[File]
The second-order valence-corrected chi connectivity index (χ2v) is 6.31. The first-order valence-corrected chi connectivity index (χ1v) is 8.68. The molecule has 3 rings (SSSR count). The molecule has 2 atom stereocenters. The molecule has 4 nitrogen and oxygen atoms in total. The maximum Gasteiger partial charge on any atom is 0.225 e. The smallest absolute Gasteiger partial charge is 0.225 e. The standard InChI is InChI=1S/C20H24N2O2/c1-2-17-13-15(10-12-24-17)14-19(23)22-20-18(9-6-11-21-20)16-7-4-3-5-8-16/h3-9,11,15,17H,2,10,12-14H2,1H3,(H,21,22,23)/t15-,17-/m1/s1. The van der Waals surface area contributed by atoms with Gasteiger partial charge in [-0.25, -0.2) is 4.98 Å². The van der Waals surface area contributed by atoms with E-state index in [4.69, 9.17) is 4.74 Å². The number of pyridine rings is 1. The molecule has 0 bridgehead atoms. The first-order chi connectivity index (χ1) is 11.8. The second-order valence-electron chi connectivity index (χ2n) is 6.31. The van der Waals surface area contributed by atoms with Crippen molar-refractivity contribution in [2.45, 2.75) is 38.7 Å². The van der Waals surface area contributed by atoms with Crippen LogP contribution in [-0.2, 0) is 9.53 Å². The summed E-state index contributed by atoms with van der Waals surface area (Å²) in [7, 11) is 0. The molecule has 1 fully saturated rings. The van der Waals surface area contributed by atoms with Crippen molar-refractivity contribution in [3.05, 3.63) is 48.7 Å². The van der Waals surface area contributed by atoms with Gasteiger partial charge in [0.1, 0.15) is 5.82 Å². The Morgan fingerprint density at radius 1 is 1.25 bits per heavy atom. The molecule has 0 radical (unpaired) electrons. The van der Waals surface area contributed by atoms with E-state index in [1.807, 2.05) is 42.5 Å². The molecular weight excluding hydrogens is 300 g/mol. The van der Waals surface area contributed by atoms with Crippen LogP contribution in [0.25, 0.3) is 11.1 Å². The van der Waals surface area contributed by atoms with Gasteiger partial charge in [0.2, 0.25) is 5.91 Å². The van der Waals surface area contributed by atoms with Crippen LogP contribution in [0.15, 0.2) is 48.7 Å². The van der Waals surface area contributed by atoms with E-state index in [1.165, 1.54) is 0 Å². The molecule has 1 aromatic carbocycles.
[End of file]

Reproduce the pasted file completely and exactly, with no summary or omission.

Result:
The second-order valence-corrected chi connectivity index (χ2v) is 6.31. The first-order valence-corrected chi connectivity index (χ1v) is 8.68. The molecule has 3 rings (SSSR count). The molecule has 2 atom stereocenters. The molecule has 4 nitrogen and oxygen atoms in total. The maximum Gasteiger partial charge on any atom is 0.225 e. The smallest absolute Gasteiger partial charge is 0.225 e. The standard InChI is InChI=1S/C20H24N2O2/c1-2-17-13-15(10-12-24-17)14-19(23)22-20-18(9-6-11-21-20)16-7-4-3-5-8-16/h3-9,11,15,17H,2,10,12-14H2,1H3,(H,21,22,23)/t15-,17-/m1/s1. The van der Waals surface area contributed by atoms with Gasteiger partial charge in [-0.25, -0.2) is 4.98 Å². The van der Waals surface area contributed by atoms with E-state index in [4.69, 9.17) is 4.74 Å². The number of pyridine rings is 1. The molecule has 0 bridgehead atoms. The first-order chi connectivity index (χ1) is 11.8. The second-order valence-electron chi connectivity index (χ2n) is 6.31. The van der Waals surface area contributed by atoms with Crippen molar-refractivity contribution in [2.45, 2.75) is 38.7 Å². The van der Waals surface area contributed by atoms with Crippen LogP contribution in [-0.2, 0) is 9.53 Å². The summed E-state index contributed by atoms with van der Waals surface area (Å²) in [7, 11) is 0. The molecule has 1 fully saturated rings. The van der Waals surface area contributed by atoms with Crippen molar-refractivity contribution in [3.05, 3.63) is 48.7 Å². The van der Waals surface area contributed by atoms with Gasteiger partial charge in [0.1, 0.15) is 5.82 Å². The Morgan fingerprint density at radius 1 is 1.25 bits per heavy atom. The molecule has 0 radical (unpaired) electrons. The van der Waals surface area contributed by atoms with E-state index in [1.807, 2.05) is 42.5 Å². The molecular weight excluding hydrogens is 300 g/mol. The van der Waals surface area contributed by atoms with Crippen LogP contribution in [0.25, 0.3) is 11.1 Å². The van der Waals surface area contributed by atoms with Gasteiger partial charge in [0.2, 0.25) is 5.91 Å². The van der Waals surface area contributed by atoms with Crippen LogP contribution in [0.15, 0.2) is 48.7 Å². The van der Waals surface area contributed by atoms with E-state index in [1.165, 1.54) is 0 Å². The molecule has 1 aromatic carbocycles.